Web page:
What I learned while studying Flint’s Municipal Takeover, Pt. 1

This piece was originally published in Flint Neighborhoods United’s Our Community, Our Voice and is reprinted here with permission. In the summer of 2015, months before the city of Flint made national, rather international, headlines for the water crisis, I began my fieldwork in Flint. I was there to conduct research on the state’s takeover of Flint, under the now infamous “PA 4”. I wanted to understand the political impact of the takeover.  At the time, I was a PhD candidate at Rutgers University in Camden, New Jersey studying public policy and administration with a focus on community development and urban politics. During my time in Flint, I met (and interviewed) many Flint residents. I rented rooms and apartments in different Flint neighborhoods. I ate at local restaurants and shopped at the Flint Farmers market. By spending time in the city and attending community events, I began to build connections with members of the Flint community. When my interviews ended and my dissertation was complete, I did not cut ties. Instead, I made a personal and professional commitment to stay involved. I made a commitment to share what I learned with whomever will listen and advocate for policy change wherever I can. This is how I came to writing this article for Our Community, Our Voice. In fact, this is the first in a series of pieces about what I learned. First, why Flint? It is a question that I am asked often. First, let me start off by saying that I am originally from Michigan- Grand Rapids to be exact. I studied at Grand Valley State University (first...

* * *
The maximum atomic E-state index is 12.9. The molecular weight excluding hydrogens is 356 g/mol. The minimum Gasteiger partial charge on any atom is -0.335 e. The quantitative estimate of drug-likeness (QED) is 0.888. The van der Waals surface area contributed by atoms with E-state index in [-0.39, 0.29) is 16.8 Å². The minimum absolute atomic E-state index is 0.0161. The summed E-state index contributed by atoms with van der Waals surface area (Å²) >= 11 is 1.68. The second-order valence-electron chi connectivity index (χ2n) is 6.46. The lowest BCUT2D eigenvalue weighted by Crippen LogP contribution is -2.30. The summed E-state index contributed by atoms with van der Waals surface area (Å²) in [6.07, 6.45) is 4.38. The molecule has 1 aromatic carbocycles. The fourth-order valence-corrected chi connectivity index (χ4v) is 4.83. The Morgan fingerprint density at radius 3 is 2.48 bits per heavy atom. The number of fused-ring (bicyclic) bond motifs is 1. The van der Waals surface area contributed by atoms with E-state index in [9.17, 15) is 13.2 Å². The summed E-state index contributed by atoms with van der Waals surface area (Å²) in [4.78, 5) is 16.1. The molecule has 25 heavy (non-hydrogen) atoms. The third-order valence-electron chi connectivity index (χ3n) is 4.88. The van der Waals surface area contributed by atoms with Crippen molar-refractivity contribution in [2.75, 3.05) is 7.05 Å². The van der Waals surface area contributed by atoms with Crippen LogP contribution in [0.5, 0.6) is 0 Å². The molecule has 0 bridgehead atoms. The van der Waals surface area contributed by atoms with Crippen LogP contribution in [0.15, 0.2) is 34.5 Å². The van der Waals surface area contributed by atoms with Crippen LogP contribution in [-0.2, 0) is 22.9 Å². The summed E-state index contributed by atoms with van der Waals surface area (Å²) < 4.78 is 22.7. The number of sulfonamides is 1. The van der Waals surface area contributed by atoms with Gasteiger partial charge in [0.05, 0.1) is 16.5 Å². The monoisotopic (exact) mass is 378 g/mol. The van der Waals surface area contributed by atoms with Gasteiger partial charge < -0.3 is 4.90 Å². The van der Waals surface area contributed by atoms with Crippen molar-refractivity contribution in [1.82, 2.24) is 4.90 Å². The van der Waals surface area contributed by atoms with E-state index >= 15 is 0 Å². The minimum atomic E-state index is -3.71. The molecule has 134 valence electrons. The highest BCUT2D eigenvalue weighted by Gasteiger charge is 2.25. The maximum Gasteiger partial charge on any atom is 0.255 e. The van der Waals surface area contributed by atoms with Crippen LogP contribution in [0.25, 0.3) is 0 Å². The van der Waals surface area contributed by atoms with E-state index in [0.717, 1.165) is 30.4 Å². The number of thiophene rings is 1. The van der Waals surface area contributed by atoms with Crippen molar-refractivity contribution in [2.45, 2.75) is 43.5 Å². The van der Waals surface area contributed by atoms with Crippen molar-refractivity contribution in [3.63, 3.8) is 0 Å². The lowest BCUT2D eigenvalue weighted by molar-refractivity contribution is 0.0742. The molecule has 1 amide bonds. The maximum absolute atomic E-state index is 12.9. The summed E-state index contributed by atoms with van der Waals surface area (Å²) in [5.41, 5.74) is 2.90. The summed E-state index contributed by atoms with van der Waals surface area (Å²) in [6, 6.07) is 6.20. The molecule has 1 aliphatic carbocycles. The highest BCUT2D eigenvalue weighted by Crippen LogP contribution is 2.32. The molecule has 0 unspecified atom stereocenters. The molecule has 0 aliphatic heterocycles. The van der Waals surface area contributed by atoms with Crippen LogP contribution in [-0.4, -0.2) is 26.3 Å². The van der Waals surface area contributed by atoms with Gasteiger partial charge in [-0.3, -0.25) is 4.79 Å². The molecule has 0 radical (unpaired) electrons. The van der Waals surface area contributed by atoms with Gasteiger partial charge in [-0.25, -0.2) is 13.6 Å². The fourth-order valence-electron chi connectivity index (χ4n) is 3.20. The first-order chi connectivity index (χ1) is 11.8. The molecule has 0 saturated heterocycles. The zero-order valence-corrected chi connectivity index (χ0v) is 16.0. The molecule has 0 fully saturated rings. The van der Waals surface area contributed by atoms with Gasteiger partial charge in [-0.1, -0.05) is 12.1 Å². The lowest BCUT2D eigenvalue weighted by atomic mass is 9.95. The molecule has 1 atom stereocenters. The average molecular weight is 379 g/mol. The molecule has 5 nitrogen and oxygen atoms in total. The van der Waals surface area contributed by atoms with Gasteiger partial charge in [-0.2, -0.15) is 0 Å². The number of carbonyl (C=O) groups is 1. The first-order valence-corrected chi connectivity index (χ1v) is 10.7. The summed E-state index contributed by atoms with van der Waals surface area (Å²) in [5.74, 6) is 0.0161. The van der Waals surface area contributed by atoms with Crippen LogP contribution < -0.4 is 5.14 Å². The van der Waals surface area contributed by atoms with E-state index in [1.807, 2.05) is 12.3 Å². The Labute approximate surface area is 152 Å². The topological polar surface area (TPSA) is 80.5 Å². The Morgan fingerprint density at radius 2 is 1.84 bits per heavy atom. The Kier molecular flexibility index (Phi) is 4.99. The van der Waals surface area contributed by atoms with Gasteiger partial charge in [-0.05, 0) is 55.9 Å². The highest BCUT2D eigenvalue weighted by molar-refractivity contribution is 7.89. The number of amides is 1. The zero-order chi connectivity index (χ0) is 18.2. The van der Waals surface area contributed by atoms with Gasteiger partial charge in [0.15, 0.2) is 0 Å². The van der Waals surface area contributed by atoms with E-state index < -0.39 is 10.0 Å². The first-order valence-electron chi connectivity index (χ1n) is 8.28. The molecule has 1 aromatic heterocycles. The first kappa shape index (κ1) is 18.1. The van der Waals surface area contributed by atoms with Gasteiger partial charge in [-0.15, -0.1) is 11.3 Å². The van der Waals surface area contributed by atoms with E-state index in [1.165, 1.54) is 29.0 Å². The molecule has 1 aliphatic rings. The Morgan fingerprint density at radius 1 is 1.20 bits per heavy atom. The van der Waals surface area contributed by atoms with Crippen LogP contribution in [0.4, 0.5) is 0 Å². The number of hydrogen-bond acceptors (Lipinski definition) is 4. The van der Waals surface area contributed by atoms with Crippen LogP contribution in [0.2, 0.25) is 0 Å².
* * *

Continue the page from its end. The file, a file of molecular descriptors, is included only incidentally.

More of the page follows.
A Day Without a Woman: International Women’s Day

Today is International Women’s Day. It is a day dedicate to celebrate the successes and achievement of women and gender non-conforming people. It is a day dedicated to action. (It also happens to be a day with a long history, with roots in the 1908 women’s march in NYC and official designation as International Women’s Day by the UN in 1975). Today–March 8, 2017– is also that day that the Women’s March on Washington organizers called for a general strike: “a day without a woman.” Thus, today I am striking. I will not be going into the office, I have arranged to Skype in for an important meeting. I will wear red for the call/ meeting. I will not buy anything today, but I will organize the massive amount of Girl Scout cookies that will be dispersed to my troop tomorrow. I will cook. I will read to my kids at night (maybe from their new book: Rad American Women A-Z) I will use this time to write letters to my elected officials. I finish a paper on feminist activism (ok, this is working…). I will make a donation. I will use my privilege on this day to call attention to the important, yet undervalued, role of women in our economy and in our society through my absence, my spending choices, and my writing. I will use my privilege to challenge systems that perpetuate my privilege. But, as many have noted, striking looks different to different people. Some women–including women business owners–have vowed to work today at their women-owned places of employment open as their own form of protest. Some women work in...